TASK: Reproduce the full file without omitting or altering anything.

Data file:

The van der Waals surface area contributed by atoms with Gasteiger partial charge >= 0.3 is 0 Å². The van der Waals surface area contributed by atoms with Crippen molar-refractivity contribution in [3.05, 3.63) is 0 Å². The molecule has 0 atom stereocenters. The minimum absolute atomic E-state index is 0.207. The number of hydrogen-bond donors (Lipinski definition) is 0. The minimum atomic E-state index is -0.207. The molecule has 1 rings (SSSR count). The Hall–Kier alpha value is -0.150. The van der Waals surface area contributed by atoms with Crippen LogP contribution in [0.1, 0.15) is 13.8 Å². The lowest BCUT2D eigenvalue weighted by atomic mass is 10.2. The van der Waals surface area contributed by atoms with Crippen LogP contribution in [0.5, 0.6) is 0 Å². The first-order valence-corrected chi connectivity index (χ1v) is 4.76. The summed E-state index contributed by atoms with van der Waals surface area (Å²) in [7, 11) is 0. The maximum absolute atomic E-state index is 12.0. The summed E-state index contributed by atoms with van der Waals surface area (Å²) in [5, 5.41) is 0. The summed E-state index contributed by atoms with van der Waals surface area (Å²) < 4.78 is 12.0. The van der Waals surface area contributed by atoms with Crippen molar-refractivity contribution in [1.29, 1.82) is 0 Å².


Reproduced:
The van der Waals surface area contributed by atoms with Gasteiger partial charge >= 0.3 is 0 Å². The van der Waals surface area contributed by atoms with Crippen molar-refractivity contribution in [3.05, 3.63) is 0 Å². The molecule has 0 atom stereocenters. The minimum absolute atomic E-state index is 0.207. The number of hydrogen-bond donors (Lipinski definition) is 0. The minimum atomic E-state index is -0.207. The molecule has 1 rings (SSSR count). The Hall–Kier alpha value is -0.150. The van der Waals surface area contributed by atoms with Crippen LogP contribution in [0.1, 0.15) is 13.8 Å². The lowest BCUT2D eigenvalue weighted by atomic mass is 10.2. The van der Waals surface area contributed by atoms with Crippen LogP contribution in [0.5, 0.6) is 0 Å². The first-order valence-corrected chi connectivity index (χ1v) is 4.76. The summed E-state index contributed by atoms with van der Waals surface area (Å²) in [7, 11) is 0. The maximum absolute atomic E-state index is 12.0. The summed E-state index contributed by atoms with van der Waals surface area (Å²) in [5, 5.41) is 0. The summed E-state index contributed by atoms with van der Waals surface area (Å²) < 4.78 is 12.0. The van der Waals surface area contributed by atoms with Crippen molar-refractivity contribution in [1.29, 1.82) is 0 Å².